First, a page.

Target Audience: The more you know about who your target audience is the better position you will be in to meet their needs. The keywords used by business professionals will often be different from keywords used by students and hobbyists. Both will be using keywords that appear to be relevant but depending on what you offer, not all of them truly have the same intent or delivered to the same page.
Areas of Interest: Keywords can tell you what is important to your target audience. Are they looking to satisfy a quick query about warp speed travel or are they looking for the quantum mechanical details of how warp propulsion works? Both of these queries take you to Star Trek sites but the latter would certainly turn the non hard-core Trekker away muttering, "stupid sci-fi geeks" under their breath.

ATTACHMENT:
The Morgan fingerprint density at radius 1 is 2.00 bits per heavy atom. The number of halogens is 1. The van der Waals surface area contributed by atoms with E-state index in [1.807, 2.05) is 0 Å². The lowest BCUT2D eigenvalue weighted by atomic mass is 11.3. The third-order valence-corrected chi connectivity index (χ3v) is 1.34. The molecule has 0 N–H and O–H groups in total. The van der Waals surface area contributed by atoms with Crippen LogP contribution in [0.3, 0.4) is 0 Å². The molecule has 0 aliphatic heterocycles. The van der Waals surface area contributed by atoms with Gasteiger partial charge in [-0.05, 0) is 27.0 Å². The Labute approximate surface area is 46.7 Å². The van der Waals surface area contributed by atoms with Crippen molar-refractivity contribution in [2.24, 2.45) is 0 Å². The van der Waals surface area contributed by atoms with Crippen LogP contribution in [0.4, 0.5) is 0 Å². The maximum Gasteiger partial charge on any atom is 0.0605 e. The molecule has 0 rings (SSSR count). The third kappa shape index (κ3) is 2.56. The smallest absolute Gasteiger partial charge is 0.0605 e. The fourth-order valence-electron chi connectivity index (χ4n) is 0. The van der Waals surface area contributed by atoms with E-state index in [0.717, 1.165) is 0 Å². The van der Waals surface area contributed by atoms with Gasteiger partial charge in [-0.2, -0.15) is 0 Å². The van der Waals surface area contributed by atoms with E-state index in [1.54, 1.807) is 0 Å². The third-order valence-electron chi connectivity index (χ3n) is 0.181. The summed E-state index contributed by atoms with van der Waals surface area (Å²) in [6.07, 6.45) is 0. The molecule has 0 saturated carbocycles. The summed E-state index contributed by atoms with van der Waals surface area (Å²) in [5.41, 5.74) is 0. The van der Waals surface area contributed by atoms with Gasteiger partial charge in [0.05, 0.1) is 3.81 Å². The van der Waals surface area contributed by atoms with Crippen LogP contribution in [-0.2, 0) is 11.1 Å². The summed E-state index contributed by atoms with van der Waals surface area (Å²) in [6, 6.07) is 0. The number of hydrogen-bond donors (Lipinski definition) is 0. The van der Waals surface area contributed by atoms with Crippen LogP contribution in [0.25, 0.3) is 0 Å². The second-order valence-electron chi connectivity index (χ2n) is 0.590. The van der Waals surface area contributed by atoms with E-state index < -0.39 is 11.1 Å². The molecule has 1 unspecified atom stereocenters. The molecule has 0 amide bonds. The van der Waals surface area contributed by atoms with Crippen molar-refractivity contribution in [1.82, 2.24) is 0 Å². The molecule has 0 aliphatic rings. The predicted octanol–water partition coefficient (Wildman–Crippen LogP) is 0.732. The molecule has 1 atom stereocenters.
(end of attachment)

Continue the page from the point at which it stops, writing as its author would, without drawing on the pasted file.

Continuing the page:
Needs to be met: Finally, your keywords can tell you what needs the searcher is looking to have met. Some hobbyists are looking for a strategy for tackling their next project and a business leader may be looking for a community of like-minded individual.
Unlike the chart above, keyword research isn't always a linear process. There is a lot of overlap and much that you do in the process requires going back and repeating once you have new data on hand. Keeping your keyword research fluid helps you maintain accuracy and adapt as changes are made in visitor search patterns.
Missed a part of this series?
Part 1: Everything You Need To Know About SEO
Part 2: Everything You Need To Know About Title Tags
Part 3: Everything You Need To Know About Meta Description and Keyword Tags